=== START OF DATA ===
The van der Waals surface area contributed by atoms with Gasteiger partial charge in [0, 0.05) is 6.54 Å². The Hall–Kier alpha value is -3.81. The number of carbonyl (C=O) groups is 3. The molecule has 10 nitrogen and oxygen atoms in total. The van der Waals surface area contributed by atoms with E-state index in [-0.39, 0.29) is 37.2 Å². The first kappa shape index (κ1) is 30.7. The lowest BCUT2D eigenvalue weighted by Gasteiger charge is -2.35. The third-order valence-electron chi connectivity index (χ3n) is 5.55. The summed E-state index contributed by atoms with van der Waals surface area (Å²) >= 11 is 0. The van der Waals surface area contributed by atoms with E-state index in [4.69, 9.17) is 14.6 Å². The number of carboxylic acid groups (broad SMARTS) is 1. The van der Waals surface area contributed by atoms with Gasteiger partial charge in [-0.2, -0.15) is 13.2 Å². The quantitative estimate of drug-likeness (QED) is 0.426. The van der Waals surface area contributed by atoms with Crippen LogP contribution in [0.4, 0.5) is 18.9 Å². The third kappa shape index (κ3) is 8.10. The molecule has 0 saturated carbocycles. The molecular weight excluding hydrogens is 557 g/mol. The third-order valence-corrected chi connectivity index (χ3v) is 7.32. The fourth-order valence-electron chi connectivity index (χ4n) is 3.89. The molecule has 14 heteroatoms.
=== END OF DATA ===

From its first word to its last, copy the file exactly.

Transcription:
The van der Waals surface area contributed by atoms with Gasteiger partial charge in [0, 0.05) is 6.54 Å². The Hall–Kier alpha value is -3.81. The number of carbonyl (C=O) groups is 3. The molecule has 10 nitrogen and oxygen atoms in total. The van der Waals surface area contributed by atoms with E-state index in [-0.39, 0.29) is 37.2 Å². The first kappa shape index (κ1) is 30.7. The lowest BCUT2D eigenvalue weighted by Gasteiger charge is -2.35. The third-order valence-electron chi connectivity index (χ3n) is 5.55. The summed E-state index contributed by atoms with van der Waals surface area (Å²) >= 11 is 0. The van der Waals surface area contributed by atoms with E-state index in [4.69, 9.17) is 14.6 Å². The number of carboxylic acid groups (broad SMARTS) is 1. The van der Waals surface area contributed by atoms with Gasteiger partial charge in [-0.2, -0.15) is 13.2 Å². The quantitative estimate of drug-likeness (QED) is 0.426. The van der Waals surface area contributed by atoms with Crippen LogP contribution in [0.4, 0.5) is 18.9 Å². The third kappa shape index (κ3) is 8.10. The molecule has 0 saturated carbocycles. The molecular weight excluding hydrogens is 557 g/mol. The third-order valence-corrected chi connectivity index (χ3v) is 7.32. The fourth-order valence-electron chi connectivity index (χ4n) is 3.89. The molecule has 14 heteroatoms.